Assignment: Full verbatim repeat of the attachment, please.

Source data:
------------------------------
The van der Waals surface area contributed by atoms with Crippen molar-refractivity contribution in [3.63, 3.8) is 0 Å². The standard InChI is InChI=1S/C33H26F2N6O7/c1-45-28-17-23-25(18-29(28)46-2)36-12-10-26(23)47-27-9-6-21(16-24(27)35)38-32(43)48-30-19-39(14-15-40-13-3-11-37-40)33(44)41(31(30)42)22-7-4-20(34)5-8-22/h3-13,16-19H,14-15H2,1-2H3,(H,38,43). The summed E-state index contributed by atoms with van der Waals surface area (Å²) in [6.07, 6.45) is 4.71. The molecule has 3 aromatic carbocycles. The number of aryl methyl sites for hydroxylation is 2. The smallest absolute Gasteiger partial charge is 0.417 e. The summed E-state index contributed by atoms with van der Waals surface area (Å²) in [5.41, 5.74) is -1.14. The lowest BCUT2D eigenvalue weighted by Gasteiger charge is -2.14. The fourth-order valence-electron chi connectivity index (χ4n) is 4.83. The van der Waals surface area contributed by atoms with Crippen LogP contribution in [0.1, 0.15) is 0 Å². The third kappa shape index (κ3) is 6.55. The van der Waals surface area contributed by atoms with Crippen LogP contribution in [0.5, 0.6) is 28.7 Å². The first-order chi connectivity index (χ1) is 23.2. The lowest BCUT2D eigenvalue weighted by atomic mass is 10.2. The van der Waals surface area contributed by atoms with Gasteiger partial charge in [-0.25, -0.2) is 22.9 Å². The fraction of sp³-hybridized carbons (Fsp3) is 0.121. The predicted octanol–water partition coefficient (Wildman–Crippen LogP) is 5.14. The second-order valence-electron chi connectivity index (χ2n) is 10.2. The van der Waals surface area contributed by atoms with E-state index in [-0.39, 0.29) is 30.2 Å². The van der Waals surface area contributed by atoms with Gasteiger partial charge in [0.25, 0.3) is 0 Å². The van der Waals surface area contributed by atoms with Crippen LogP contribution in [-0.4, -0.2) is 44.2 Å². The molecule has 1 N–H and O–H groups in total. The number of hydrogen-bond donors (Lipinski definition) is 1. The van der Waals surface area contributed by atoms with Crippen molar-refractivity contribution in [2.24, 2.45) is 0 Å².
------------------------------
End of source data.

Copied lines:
The van der Waals surface area contributed by atoms with Crippen molar-refractivity contribution in [3.63, 3.8) is 0 Å². The standard InChI is InChI=1S/C33H26F2N6O7/c1-45-28-17-23-25(18-29(28)46-2)36-12-10-26(23)47-27-9-6-21(16-24(27)35)38-32(43)48-30-19-39(14-15-40-13-3-11-37-40)33(44)41(31(30)42)22-7-4-20(34)5-8-22/h3-13,16-19H,14-15H2,1-2H3,(H,38,43). The summed E-state index contributed by atoms with van der Waals surface area (Å²) in [6.07, 6.45) is 4.71. The molecule has 3 aromatic carbocycles. The number of aryl methyl sites for hydroxylation is 2. The smallest absolute Gasteiger partial charge is 0.417 e. The summed E-state index contributed by atoms with van der Waals surface area (Å²) in [5.41, 5.74) is -1.14. The lowest BCUT2D eigenvalue weighted by Gasteiger charge is -2.14. The fourth-order valence-electron chi connectivity index (χ4n) is 4.83. The van der Waals surface area contributed by atoms with Crippen LogP contribution in [0.1, 0.15) is 0 Å². The third kappa shape index (κ3) is 6.55. The van der Waals surface area contributed by atoms with Crippen LogP contribution in [0.5, 0.6) is 28.7 Å². The first-order chi connectivity index (χ1) is 23.2. The lowest BCUT2D eigenvalue weighted by atomic mass is 10.2. The van der Waals surface area contributed by atoms with Gasteiger partial charge in [-0.25, -0.2) is 22.9 Å². The fraction of sp³-hybridized carbons (Fsp3) is 0.121. The predicted octanol–water partition coefficient (Wildman–Crippen LogP) is 5.14. The second-order valence-electron chi connectivity index (χ2n) is 10.2. The van der Waals surface area contributed by atoms with E-state index in [-0.39, 0.29) is 30.2 Å². The van der Waals surface area contributed by atoms with Gasteiger partial charge in [0.25, 0.3) is 0 Å². The van der Waals surface area contributed by atoms with Crippen LogP contribution in [-0.4, -0.2) is 44.2 Å². The molecule has 1 N–H and O–H groups in total. The number of hydrogen-bond donors (Lipinski definition) is 1. The van der Waals surface area contributed by atoms with Crippen molar-refractivity contribution in [2.24, 2.45) is 0 Å².